|On top Mount Joy, looking toward Crater peak|
|Windblow Mount Joy snow sculptures surround Mark Hertenstein|
|Parts of Crater Mountain were swept clean of snow|
While there’s fairly good snowpack on ridgelines, it’s starting to get questionable for backcountry skiing. In other words, spring skiing has arrived.
We traveled up to Stemple Pass near Lincoln Saturday hoping to take advantage of snow up high and found about four new inches on a hardpack.
Our destination was the high route to Crater Mountain via Joy peak, two bumps that rise about 700 feet above the cross country ski area trails.
Wind was whipping in from the east. The west-facing slopes had been hit pretty hard earlier in the week. The telemark conditions were a bit on the poor side.
That didn’t stop us from doing what we set out to do, and we were rewarded for it, finding some spots to do turns through a clear cut on Crater’s southeast flank.
We found that the wind had created “speed bumps,” ridges of snow on most of the trails. Wind had also whipped the snow off spots on the west face of Crater peak.
The wind had sculpted spectacular cornices on Crater’s ridgeline.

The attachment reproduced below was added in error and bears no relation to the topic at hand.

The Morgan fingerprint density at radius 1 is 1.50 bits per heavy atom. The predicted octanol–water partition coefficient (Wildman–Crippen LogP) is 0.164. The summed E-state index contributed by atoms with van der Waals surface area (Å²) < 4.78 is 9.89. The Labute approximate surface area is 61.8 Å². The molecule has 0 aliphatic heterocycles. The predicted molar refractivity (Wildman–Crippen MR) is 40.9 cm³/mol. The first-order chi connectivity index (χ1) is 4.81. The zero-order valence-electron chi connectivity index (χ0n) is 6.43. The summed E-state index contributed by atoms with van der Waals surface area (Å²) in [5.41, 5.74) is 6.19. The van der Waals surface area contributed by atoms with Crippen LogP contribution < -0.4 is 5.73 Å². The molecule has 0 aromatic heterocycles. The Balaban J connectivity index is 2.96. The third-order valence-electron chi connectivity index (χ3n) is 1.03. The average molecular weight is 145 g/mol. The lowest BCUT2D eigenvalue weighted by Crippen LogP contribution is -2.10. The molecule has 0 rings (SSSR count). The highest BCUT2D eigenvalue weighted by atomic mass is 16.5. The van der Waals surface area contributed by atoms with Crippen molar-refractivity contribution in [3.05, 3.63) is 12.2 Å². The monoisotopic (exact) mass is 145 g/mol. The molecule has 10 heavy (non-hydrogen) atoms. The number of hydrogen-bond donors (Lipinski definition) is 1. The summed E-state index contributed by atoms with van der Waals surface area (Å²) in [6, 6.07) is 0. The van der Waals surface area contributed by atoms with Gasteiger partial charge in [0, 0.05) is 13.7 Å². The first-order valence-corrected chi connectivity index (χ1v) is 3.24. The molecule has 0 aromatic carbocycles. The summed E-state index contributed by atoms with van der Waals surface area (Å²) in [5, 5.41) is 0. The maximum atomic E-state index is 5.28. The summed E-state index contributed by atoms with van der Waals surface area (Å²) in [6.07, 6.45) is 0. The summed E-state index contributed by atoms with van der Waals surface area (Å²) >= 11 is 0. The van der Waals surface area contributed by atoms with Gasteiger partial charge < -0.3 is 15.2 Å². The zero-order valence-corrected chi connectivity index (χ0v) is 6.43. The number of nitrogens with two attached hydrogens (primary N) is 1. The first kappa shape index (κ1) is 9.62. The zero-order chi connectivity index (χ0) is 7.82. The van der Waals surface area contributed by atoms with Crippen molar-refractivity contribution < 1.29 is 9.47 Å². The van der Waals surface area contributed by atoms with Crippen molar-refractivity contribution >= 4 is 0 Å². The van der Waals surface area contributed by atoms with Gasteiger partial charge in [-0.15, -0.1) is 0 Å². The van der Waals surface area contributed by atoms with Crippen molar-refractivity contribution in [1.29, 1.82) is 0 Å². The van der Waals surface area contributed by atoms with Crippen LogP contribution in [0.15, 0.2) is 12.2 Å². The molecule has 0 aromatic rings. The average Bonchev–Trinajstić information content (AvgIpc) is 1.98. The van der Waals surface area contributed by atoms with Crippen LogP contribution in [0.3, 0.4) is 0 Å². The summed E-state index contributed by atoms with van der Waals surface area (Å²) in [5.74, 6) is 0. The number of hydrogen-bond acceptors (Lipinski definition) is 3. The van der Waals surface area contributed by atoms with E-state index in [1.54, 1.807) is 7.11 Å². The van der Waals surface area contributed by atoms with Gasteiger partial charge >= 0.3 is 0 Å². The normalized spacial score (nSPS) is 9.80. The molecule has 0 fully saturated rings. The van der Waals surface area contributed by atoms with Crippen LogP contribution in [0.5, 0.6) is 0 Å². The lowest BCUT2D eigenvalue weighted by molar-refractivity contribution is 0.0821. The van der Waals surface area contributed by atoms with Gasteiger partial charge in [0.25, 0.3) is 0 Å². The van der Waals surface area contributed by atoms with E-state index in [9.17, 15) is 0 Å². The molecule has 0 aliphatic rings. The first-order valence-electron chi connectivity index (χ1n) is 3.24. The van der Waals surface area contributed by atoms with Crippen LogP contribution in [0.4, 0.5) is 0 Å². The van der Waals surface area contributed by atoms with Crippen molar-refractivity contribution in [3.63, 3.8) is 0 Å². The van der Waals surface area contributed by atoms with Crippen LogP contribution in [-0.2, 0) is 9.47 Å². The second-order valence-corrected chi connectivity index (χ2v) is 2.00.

We decided to do some exploring and followed that ridgeline north for quite a distance examining lovely outcroppings of volcanic and sedimentary rock in the area. The rock here is brown, gold, green, red and gray. Part of the ridge is covered in rock that has been pulverized into a whitish powder that gives it a surreal quality.
After a nice lunch in a shelter of twisted pine, we telemarked our way back via the North Meadow Trail to the Stemple Pass parking lot.
The Stemple Pass cross country ski area is quite large with a variety of loops that suit skiers of all skill levels. It is a great jumping off spot for one of the region’s best tours --- the Stemple to Flesher Pass run, a 12-mile distance. The snow is quite consistently good, and the distance here is less than 100 miles from Great Falls by taking the Sieben exit on Interestate 15.